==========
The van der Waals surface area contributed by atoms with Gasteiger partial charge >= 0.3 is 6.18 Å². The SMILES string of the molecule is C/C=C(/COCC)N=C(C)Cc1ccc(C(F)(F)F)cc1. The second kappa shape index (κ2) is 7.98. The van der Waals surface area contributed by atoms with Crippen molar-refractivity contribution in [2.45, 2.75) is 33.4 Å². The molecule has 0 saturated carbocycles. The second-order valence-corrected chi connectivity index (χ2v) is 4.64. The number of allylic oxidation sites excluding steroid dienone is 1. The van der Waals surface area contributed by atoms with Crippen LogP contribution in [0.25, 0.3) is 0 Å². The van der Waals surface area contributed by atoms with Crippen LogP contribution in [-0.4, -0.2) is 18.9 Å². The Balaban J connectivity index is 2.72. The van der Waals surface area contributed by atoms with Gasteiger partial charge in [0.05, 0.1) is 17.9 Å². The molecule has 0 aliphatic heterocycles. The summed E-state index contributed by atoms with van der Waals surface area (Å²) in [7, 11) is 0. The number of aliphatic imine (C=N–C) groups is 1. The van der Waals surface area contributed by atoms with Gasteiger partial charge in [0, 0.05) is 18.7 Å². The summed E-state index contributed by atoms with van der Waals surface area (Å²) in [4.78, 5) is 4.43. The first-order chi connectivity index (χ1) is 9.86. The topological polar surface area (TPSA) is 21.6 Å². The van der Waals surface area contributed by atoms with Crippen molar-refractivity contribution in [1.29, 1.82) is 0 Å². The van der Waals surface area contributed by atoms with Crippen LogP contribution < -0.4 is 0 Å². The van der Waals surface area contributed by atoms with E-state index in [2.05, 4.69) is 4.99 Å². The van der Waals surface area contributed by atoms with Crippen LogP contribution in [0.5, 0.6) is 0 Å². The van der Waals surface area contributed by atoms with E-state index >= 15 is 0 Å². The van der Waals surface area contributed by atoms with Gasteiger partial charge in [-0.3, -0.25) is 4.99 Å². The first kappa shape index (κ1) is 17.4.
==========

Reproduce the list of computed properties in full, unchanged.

The van der Waals surface area contributed by atoms with Gasteiger partial charge >= 0.3 is 6.18 Å². The SMILES string of the molecule is C/C=C(/COCC)N=C(C)Cc1ccc(C(F)(F)F)cc1. The second kappa shape index (κ2) is 7.98. The van der Waals surface area contributed by atoms with Crippen molar-refractivity contribution in [2.45, 2.75) is 33.4 Å². The molecule has 0 saturated carbocycles. The second-order valence-corrected chi connectivity index (χ2v) is 4.64. The number of allylic oxidation sites excluding steroid dienone is 1. The van der Waals surface area contributed by atoms with Crippen LogP contribution in [0.25, 0.3) is 0 Å². The van der Waals surface area contributed by atoms with Crippen LogP contribution in [-0.4, -0.2) is 18.9 Å². The Balaban J connectivity index is 2.72. The van der Waals surface area contributed by atoms with Gasteiger partial charge in [0.05, 0.1) is 17.9 Å². The molecule has 0 aliphatic heterocycles. The summed E-state index contributed by atoms with van der Waals surface area (Å²) in [7, 11) is 0. The number of aliphatic imine (C=N–C) groups is 1. The van der Waals surface area contributed by atoms with Gasteiger partial charge in [0, 0.05) is 18.7 Å². The summed E-state index contributed by atoms with van der Waals surface area (Å²) in [4.78, 5) is 4.43. The first-order chi connectivity index (χ1) is 9.86. The topological polar surface area (TPSA) is 21.6 Å². The van der Waals surface area contributed by atoms with Crippen molar-refractivity contribution in [1.29, 1.82) is 0 Å². The van der Waals surface area contributed by atoms with Crippen LogP contribution < -0.4 is 0 Å². The van der Waals surface area contributed by atoms with E-state index in [2.05, 4.69) is 4.99 Å². The van der Waals surface area contributed by atoms with Crippen LogP contribution in [0.5, 0.6) is 0 Å². The van der Waals surface area contributed by atoms with E-state index >= 15 is 0 Å². The van der Waals surface area contributed by atoms with Gasteiger partial charge in [-0.3, -0.25) is 4.99 Å². The first kappa shape index (κ1) is 17.4.